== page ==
Open Access
Article  |   May 2019
Inhibition of return modulates the flash-lag effect
Author Affiliations
  • Daisuke Hayashi
    Department of Psychology, The University of Tokyo, Tokyo, Japan
    Faculty of Human Informatics, Aichi Shukutoku University, Aichi, Japan
    daisuke.semmu@gmail.com
  • Takahiro Sawa
    Department of Psychology, The University of Tokyo, Tokyo, Japan
  • Sofia Lavrenteva
    Department of Psychology, The University of Tokyo, Tokyo, Japan
  • Ikuya Murakami
    Department of Psychology, The University of Tokyo, Tokyo, Japan
Journal of Vision May 2019, Vol.19, 6. doi:10.1167/19.5.6
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      Daisuke Hayashi, Takahiro Sawa, Sofia Lavrenteva, Ikuya Murakami; Inhibition of return modulates the flash-lag effect. Journal of Vision 2019;19(5):6. doi: 10.1167/19.5.6.

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Abstract

Transient events are known to draw exogenous attention, and visual processing at the attended location is transiently facilitated, but after several hundred milliseconds, attentional processing at the cued location becomes poorer than processing elsewhere, resulting in a slower reaction to a target stimulus that subsequently appears at the cued location. Despite a number of previous studies on this effect, termed inhibition of return (IOR), it is still unclear whether a perceptual process related to the subjective onset time of the target stimulus is disrupted when IOR occurs. In the present study, we used a distinct visual phenomenon termed the flash-lag effect (FLE) as a tool to quantify IOR. The FLE is an illusion in which a flashed stimulus appears to lag behind a moving stimulus, despite being physically aligned. We used an identical stimulus configuration and asked observers to conduct two independent tasks in separate sessions. The first was a simple reaction task to measure the onset reaction time (RT) to an abruptly appearing target. The second was an orientation judgment task to measure the degree of the FLE. Both the RT and the FLE were found to be altered in accordance with IOR, and a significant correlation was demonstrated between the changes in the RT and those in the FLE. These results demonstrate that the perceptual process related to the stimulus onset can be compromised by IOR.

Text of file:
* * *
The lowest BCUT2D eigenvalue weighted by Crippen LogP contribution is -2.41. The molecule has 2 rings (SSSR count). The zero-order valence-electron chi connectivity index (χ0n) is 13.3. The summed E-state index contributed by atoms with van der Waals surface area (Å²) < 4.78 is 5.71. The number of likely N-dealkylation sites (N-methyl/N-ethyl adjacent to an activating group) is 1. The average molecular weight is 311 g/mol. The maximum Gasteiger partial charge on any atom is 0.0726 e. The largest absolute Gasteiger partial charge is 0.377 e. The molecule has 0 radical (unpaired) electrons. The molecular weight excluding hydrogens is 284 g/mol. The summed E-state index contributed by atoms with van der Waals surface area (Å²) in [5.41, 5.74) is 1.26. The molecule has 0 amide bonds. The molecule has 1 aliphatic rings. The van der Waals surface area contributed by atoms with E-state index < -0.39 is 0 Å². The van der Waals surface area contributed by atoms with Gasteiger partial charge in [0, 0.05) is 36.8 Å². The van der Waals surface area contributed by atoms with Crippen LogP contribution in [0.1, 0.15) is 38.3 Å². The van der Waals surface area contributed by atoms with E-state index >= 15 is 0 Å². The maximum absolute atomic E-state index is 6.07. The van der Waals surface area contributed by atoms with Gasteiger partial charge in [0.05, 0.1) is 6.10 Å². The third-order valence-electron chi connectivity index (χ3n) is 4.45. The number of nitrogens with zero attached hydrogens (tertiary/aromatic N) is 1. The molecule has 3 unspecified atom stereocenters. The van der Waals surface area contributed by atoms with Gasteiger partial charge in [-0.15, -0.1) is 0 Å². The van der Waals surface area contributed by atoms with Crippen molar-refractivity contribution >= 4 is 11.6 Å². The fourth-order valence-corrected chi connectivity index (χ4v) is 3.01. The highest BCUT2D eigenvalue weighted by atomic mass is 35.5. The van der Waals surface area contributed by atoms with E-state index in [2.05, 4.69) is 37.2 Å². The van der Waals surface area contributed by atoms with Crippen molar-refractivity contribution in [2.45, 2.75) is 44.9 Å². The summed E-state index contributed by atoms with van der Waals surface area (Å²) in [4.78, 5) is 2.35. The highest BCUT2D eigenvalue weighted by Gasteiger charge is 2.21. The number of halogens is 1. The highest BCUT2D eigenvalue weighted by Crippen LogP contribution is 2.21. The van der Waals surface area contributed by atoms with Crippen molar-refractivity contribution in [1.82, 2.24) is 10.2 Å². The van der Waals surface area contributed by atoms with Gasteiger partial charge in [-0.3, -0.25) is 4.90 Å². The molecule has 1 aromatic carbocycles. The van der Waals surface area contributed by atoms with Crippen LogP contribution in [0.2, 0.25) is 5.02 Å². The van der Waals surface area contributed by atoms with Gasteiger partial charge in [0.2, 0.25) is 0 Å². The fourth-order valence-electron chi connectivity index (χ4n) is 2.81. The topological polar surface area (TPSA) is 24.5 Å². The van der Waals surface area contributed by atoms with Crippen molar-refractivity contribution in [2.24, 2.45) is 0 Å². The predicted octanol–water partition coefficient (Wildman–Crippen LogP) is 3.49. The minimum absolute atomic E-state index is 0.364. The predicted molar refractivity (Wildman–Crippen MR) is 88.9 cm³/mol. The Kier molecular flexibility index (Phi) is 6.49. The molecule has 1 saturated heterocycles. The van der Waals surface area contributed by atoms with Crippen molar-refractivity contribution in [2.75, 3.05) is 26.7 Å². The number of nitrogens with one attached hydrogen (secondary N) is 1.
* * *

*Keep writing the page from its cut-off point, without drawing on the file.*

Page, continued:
Introduction
Although our eyes are constantly exposed to many visual inputs, our visual system cannot equally process all of the inputs due to limitations in cognitive resources. Implementing the most appropriate allocation of the limited resources is one of the most important problems that the visual system is faced with. One crucial function relating to such allocation of resources is location-based attention. It is well known that a transient event automatically draws attention to the location where the event has just occurred; this type of attention, often termed exogenous attention, has been extensively studied (for a review, see Carrasco, 2011; Klein, 2005; Mulckhuyse & Theeuwes, 2010). The visual system prioritizes and facilitates processing at the location where something new is occurring, resulting in a faster reaction time (RT) to the onset of the stimulus that occurs there (e.g., Osugi, Hayashi, & Murakami, 2016; Yantis & Jonides, 1984). However, such facilitation does not persist for an extended period. In several hundred milliseconds, the same location is known to be lowered in attentional priority, hence “inhibited,” compared to other locations, often termed “uncued” locations, to which exogenous attention has not recently been afforded; this inhibitory phenomenon, discovered by Posner and Cohen (1984), was later named “inhibition of return (IOR)” by Posner, Rafal, Choate, and Vaughan (1985).